86 Wn. App. 573, STATE v. PRADO June 1997

[Nos. 14509-3-III; 14625-1-III. Division Three. June 3, 1997.]

THE STATE OF WASHINGTON, Respondent, v. EDWIN PRADO, Appellant.

[1] Criminal Law - Former Jeopardy - Multiple Prosecutions - In General. The double jeopardy clauses of the Fifth Amendment and CONST. art. I, 9 protect individuals from being prosecuted twice for the same offense.

 574    STATE v. PRADO    June 1997 
86 Wn. App. 573, 937 P.2d 636

[2] Criminal Law - Punishment - Sentence - Conditions - Community Supervision - Violation - Nature of Proceedings. A criminal offender's violation of a condition of community supervision ordinarily is a consequence of the original prosecution rather than a new prosecution.

[3] Criminal Law - Former Jeopardy - Multiple Prosecutions - "Prosecution" - What Constitutes - Community Supervision Violation Proceedings. A proceeding to determine if a criminal offender has violated a condition of community supervision does not constitute a criminal prosecution for double jeopardy purposes.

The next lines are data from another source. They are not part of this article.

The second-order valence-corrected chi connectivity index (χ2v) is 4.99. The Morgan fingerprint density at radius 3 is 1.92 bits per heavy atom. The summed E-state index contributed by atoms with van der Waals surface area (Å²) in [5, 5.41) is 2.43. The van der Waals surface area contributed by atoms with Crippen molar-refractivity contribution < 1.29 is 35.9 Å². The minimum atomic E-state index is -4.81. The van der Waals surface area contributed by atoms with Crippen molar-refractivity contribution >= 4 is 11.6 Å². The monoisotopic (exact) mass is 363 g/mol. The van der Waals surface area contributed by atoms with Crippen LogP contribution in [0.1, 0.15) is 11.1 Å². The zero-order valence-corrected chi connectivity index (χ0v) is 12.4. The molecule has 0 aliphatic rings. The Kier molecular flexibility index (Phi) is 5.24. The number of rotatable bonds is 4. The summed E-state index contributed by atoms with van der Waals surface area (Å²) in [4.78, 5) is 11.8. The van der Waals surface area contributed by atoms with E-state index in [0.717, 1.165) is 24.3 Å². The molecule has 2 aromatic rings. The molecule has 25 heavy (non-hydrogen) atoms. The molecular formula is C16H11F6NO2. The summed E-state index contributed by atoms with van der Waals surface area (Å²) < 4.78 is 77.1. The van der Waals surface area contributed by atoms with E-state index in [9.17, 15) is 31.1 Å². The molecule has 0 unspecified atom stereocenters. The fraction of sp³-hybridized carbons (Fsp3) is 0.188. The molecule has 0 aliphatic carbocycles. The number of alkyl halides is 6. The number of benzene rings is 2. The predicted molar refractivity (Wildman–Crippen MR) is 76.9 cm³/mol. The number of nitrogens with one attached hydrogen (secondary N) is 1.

[4] Criminal Law - Former Jeopardy - Multiple Punishments - What Constitutes - Community Supervision Penalty. A penalty imposed on a criminal offender for violating a condition of community supervision does not constitute punishment for double jeopardy purposes.

Nature of Action: Prosecution for five counts of second degree child rape. The State also filed a motion and affidavit alleging that the rapes constituted violations of an "obey all laws" condition of community supervision to which the defendant had been sentenced for a prior second degree theft conviction.